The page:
Uterine polyps (also called endometrial polyps) are growth from the internal (endometrial) lining of the uterus. Most are benign (non-cancerous).
Uterine polyps can cause abnormal menstrual bleeding, such irregular bleeding in between periods or heavy menstrual bleeding. They can also cause bleeding in women who have gone through menopause. Some uterine polyps may not cause any symptoms, and are found incidentally on an ultrasound scan or a hysteroscopy done for another reason by your gynaecologist. Its prevalence is also higher in women with subfertility.
Uterine polyps are diagnosed through ultrasound scan, or a hysteroscopy.
While vast majority of polyps are benign, up to 12.9% of polyps have been reported to be associated with malignancy, especially in symptomatic postmenopausal women.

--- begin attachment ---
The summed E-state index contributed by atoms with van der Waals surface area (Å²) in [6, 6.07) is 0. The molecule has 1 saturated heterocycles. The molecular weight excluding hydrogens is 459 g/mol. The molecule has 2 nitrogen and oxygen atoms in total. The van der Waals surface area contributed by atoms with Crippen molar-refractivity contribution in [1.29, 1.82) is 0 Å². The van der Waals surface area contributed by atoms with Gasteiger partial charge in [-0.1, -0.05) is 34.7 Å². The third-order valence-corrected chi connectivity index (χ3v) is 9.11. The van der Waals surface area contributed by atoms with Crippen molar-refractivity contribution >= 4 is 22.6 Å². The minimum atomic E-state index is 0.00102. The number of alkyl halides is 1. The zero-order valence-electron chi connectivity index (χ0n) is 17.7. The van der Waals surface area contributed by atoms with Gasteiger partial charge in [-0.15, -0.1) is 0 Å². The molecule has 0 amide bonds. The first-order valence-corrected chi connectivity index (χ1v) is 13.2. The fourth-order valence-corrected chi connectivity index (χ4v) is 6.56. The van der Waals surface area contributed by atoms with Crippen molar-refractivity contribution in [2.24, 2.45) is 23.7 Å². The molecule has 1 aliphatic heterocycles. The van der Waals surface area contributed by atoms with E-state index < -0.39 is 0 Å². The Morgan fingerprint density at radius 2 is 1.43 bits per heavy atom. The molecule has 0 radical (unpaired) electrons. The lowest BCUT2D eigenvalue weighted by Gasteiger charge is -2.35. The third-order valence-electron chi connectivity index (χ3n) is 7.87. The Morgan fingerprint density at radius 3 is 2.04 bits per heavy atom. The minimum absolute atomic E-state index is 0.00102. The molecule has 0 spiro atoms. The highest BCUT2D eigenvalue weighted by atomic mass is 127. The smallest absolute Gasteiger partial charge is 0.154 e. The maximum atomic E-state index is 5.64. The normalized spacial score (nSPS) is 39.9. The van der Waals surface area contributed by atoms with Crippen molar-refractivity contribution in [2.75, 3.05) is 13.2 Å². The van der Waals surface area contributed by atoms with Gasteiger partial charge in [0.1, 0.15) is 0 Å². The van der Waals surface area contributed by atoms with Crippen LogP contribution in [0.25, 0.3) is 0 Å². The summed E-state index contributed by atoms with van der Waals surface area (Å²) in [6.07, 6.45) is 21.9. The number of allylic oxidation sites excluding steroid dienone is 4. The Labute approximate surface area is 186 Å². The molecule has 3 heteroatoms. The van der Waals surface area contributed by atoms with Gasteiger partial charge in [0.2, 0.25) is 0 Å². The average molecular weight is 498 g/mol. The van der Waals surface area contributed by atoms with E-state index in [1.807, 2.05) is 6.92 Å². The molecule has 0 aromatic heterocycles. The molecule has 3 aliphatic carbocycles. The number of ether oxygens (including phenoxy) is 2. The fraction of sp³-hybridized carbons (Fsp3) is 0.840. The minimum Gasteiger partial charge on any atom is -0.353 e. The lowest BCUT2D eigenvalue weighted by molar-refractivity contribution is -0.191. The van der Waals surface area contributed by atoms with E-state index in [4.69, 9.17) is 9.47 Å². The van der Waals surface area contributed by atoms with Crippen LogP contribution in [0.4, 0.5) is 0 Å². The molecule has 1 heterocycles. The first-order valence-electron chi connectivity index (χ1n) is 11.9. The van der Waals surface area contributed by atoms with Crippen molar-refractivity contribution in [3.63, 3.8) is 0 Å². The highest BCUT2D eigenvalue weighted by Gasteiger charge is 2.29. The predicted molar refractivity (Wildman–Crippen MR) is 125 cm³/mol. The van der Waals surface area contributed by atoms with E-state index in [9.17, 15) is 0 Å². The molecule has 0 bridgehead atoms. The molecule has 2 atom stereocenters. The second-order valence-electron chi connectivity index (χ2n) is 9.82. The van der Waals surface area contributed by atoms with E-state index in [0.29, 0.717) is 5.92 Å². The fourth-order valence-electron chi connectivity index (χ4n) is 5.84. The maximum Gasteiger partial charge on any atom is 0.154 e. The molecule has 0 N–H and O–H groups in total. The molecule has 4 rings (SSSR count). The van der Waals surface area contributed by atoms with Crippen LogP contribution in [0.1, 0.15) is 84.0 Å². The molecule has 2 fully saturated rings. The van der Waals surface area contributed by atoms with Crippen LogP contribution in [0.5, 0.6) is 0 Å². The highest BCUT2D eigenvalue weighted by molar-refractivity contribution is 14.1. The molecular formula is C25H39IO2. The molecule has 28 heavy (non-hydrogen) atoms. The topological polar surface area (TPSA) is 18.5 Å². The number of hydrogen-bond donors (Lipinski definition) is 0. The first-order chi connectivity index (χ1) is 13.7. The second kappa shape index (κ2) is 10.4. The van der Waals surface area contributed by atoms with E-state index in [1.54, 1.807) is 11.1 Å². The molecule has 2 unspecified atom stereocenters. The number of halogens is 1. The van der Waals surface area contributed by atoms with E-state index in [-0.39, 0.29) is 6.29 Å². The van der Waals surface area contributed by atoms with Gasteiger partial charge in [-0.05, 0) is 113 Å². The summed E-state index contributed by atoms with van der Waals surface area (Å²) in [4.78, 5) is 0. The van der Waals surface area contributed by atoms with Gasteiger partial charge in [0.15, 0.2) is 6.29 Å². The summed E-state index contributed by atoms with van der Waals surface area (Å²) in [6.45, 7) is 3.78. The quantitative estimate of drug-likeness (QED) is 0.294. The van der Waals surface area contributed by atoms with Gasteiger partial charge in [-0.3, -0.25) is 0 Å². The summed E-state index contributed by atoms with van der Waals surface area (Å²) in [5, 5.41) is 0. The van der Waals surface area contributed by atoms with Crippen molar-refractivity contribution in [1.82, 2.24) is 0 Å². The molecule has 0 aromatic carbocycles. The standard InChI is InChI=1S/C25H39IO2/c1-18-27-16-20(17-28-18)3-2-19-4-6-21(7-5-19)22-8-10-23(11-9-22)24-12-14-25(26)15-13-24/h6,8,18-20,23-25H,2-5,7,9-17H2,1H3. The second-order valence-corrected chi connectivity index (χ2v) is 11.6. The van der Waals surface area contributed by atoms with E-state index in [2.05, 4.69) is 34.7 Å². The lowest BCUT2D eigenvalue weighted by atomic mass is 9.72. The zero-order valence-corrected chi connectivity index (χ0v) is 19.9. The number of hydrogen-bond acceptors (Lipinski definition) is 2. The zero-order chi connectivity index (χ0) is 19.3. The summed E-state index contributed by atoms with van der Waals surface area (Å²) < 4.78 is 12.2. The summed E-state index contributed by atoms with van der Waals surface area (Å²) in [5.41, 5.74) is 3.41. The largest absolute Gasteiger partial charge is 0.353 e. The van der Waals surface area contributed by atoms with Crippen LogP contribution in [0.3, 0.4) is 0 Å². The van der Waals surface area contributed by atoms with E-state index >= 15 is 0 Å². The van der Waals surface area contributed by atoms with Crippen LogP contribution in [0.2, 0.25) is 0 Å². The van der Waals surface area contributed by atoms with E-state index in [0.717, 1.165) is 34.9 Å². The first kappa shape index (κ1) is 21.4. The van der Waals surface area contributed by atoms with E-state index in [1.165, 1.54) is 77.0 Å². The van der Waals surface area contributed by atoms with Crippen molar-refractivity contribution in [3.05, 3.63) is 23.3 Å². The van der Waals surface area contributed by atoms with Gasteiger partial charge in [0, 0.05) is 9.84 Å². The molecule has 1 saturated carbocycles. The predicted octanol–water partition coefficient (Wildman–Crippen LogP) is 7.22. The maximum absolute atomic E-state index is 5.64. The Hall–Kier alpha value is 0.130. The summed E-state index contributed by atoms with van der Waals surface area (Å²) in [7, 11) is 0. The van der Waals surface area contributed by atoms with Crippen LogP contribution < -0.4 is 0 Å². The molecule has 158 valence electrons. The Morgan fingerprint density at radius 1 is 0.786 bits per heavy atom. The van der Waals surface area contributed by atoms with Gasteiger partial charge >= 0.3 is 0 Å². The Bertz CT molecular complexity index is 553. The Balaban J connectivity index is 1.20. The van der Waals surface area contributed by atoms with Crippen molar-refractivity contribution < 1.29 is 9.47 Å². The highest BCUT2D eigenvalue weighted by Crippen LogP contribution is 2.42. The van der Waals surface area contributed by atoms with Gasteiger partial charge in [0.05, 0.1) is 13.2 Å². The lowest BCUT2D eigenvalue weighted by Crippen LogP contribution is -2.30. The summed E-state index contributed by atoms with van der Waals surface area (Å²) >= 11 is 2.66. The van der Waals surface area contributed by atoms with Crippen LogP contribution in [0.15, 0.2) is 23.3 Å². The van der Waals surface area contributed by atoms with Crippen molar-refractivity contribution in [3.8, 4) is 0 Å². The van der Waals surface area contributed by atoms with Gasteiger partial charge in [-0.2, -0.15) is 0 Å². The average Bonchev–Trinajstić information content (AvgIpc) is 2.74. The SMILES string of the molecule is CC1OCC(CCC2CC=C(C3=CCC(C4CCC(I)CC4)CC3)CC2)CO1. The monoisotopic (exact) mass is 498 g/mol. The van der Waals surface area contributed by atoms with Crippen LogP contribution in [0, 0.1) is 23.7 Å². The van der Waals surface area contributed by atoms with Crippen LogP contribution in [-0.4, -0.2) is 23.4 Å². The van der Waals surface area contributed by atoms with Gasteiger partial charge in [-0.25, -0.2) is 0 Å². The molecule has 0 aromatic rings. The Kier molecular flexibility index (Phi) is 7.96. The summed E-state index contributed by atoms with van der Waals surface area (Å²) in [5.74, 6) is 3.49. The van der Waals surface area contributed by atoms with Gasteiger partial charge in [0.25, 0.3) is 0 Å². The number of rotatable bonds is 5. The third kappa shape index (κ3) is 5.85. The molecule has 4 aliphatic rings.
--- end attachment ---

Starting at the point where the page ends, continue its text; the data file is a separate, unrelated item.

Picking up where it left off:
Conservative management may be considered in asymptomatic pre-menopausal women with small polyps <10mm in size, with natural regression rates reported as high as 27%.
Most polyps however need removal because of the abovementioned small risk of malignancy. Pregnancy rate is also higher following polypectomy in women undergoing fertility treatment.
Uterine polyps are removed surgically through the cervix using a hysteroscope, with no cuts to the abdomen.
Please click here for Dr Kuswanto’s article on Epworth GP Update on a ‘new’ safe approach of performing endometrial polypectomy.